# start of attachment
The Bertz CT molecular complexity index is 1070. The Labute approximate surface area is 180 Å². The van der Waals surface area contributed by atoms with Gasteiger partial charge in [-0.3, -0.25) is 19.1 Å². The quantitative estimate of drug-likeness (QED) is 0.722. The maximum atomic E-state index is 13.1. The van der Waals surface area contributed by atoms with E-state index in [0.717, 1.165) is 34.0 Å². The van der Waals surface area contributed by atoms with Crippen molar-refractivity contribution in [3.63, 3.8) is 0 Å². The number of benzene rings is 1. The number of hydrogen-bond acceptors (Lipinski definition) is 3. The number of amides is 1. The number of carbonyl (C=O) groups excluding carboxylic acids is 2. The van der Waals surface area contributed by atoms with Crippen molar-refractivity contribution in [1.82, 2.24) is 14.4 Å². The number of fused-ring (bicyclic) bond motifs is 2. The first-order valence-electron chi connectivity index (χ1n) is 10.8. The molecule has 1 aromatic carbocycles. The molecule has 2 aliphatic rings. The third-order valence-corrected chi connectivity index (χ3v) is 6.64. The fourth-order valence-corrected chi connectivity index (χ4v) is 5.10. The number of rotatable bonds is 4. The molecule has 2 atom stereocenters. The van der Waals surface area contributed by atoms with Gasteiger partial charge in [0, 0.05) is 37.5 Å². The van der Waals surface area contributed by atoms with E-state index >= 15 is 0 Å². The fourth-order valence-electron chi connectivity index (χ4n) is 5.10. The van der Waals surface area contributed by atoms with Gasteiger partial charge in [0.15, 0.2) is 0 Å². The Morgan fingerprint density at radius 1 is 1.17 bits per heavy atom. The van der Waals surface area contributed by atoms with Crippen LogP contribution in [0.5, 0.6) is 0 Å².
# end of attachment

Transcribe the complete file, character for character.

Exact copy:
The Bertz CT molecular complexity index is 1070. The Labute approximate surface area is 180 Å². The van der Waals surface area contributed by atoms with Gasteiger partial charge in [-0.3, -0.25) is 19.1 Å². The quantitative estimate of drug-likeness (QED) is 0.722. The maximum atomic E-state index is 13.1. The van der Waals surface area contributed by atoms with E-state index in [0.717, 1.165) is 34.0 Å². The van der Waals surface area contributed by atoms with Crippen molar-refractivity contribution in [3.63, 3.8) is 0 Å². The number of benzene rings is 1. The number of hydrogen-bond acceptors (Lipinski definition) is 3. The number of amides is 1. The number of carbonyl (C=O) groups excluding carboxylic acids is 2. The van der Waals surface area contributed by atoms with Crippen molar-refractivity contribution in [1.82, 2.24) is 14.4 Å². The number of fused-ring (bicyclic) bond motifs is 2. The first-order valence-electron chi connectivity index (χ1n) is 10.8. The molecule has 1 aromatic carbocycles. The molecule has 2 aliphatic rings. The third-order valence-corrected chi connectivity index (χ3v) is 6.64. The fourth-order valence-corrected chi connectivity index (χ4v) is 5.10. The number of rotatable bonds is 4. The molecule has 2 atom stereocenters. The van der Waals surface area contributed by atoms with Gasteiger partial charge in [0, 0.05) is 37.5 Å². The van der Waals surface area contributed by atoms with E-state index >= 15 is 0 Å². The fourth-order valence-electron chi connectivity index (χ4n) is 5.10. The van der Waals surface area contributed by atoms with Gasteiger partial charge in [0.15, 0.2) is 0 Å². The Morgan fingerprint density at radius 1 is 1.17 bits per heavy atom. The van der Waals surface area contributed by atoms with Crippen LogP contribution in [0.5, 0.6) is 0 Å².